Thursday, May 22, 2008

The Journal Series: Why Keep a Journal?

Many people think of a journal as a diary. But journaling to heal ourselves isn't so much about leaving a record, as in a traditional diary ("Hot and sunny today. Beans for dinner again. Don't like beans."), but more about learning about ourselves and those around us by detailing and puzzling through the chain of events that makes up our lives.

Journaling with the intent to heal is more about process than it is about product. Yes, it is nice to have a record of where you've been, and reading over the things you've worked through can be helpful, if only to remind yourself of how far you've come. But my sense of it is that the journal serves its main purpose in the moment and then you move on to the next moment, hopefully having gained some insight to bring along with you.

The journal was where I first began to suspect that I had a problem with my moods. It was where I raged and screamed against my bipolar diagnosis. It was where I debated the pros and cons of going off of medication against medical advice. And it is where I continue to go every day of my healing journey.

I journal because it helps me make sense of my life. It gives me a lot in terms of self-knowledge and self-understanding...and if I can be honest with myself--not always easy, even in one's own private journal, to be truly honest--I get more insight out of my journal than I ever got out of therapy.

So...why journal? Because it can be cathartic--the journal is a place to safely release emotions and thoughts that may not be appropriate for those around you to bear the brunt of. Because it can help you gain insight--by examining your thoughts and feelings, sometimes it's possible to identify negative patterns that need shifting. Because it can give you a map of how far you've come, and help you figure out where you need to go next. Because it can help bring order to sometimes chaotic thoughts and emotions. Because it can be a place to brainstorm and problem solve. Because it is always there for you, and it is never judgmental. For all of these reasons and more, a journal can be a powerful tool for healing and a powerful adjunct to talk therapy.

In coming installments, I'll talk about how to start a journal, and about privacy issues. Then I'll present some of the different tools that can be used within the journal to gain insight. And if anyone's interested, I could list some specific journal exercises to get you started. Let me know.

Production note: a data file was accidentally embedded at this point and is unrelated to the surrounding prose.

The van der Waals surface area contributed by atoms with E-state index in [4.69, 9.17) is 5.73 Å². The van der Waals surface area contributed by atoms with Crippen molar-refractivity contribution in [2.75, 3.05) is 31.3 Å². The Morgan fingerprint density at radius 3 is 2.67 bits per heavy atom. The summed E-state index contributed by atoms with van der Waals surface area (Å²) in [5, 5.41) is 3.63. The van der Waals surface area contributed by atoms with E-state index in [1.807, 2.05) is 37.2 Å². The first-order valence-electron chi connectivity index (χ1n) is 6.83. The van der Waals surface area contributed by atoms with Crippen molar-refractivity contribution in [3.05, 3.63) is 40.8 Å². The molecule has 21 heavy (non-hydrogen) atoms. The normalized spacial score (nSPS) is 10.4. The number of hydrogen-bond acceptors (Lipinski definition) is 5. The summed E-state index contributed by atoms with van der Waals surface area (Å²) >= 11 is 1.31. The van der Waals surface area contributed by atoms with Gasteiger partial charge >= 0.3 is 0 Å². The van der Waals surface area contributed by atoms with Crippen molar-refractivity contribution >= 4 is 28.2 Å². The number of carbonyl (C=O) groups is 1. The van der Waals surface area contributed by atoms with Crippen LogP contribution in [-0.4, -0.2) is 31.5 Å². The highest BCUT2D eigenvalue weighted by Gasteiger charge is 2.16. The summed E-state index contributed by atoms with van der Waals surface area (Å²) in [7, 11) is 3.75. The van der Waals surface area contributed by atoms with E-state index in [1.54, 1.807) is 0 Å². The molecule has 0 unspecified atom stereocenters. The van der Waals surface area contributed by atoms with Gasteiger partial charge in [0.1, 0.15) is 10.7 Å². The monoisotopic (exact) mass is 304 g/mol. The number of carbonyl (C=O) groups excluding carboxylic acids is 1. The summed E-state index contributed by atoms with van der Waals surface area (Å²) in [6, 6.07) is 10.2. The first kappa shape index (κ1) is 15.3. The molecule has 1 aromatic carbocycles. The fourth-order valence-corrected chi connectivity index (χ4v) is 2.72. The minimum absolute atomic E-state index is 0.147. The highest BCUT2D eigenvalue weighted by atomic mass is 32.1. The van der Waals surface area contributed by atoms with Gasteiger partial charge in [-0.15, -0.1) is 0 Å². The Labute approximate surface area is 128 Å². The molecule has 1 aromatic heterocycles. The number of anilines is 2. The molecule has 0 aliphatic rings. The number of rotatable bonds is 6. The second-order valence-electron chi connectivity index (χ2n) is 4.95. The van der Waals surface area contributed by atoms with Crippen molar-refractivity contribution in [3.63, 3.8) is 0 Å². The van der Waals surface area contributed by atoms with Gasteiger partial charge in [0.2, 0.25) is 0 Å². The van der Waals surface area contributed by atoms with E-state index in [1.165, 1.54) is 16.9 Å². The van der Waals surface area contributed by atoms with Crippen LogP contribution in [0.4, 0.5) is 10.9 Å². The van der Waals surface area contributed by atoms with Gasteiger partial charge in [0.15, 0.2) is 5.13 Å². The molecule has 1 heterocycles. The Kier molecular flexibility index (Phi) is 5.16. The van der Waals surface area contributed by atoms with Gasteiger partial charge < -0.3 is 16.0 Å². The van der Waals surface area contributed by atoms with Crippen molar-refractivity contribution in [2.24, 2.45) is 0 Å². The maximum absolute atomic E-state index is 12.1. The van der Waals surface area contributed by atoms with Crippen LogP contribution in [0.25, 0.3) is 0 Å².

4 comments:

naturalgal said...

Hi Jazz,
I think journals are cool and they do help you. I am absolutely amazed at how far I have come when I read things I wrote years ago.

You wrote:
I get more insight out of my journal than I ever got out of therapy.

I would say it is a tie for me.
I look forward to seeing how you keep this private.

Bipolar Wellness Writer said...

Dear Jazz,
So nicely said. As I mentioned yesterday, my earlier journal entries were ones of angst and anger.

But, my later ones were written with humor. I was so stunned by my treatment, so distressed by the things my doctors said, and I felt like I was in this "psychic nightmare," that the only way I could deal with it was to poke fun at it.

That, too, was helpful!

Susan
P.S. Of course, there were still plenty of angst-ridden entries as well.

Jazz said...

Naturalgal--
I think therapy is one of those things where your mileage may vary...I have a very hard time opening up to anyone, and most of what I saw in therapy was that I was pretty much being guided to figure out stuff I could figure out by myself, or stuff I already knew deep down, and just hadn't admitted. Perhaps I just never found the right therapist, or the right type of therapy.

Jazz said...

Susan--
I also have many angst-ridden entries! I think it's tremendously helpful to purge those emotions on paper so that my family don't have to deal with the fallout!

I still have the journals from when I was thirteen...I don't look at them often, as they are so awkward and painful, but the process of writing that stuff was so helpful to me, even back then, when I didn't really understand why it helped, I just knew that it did.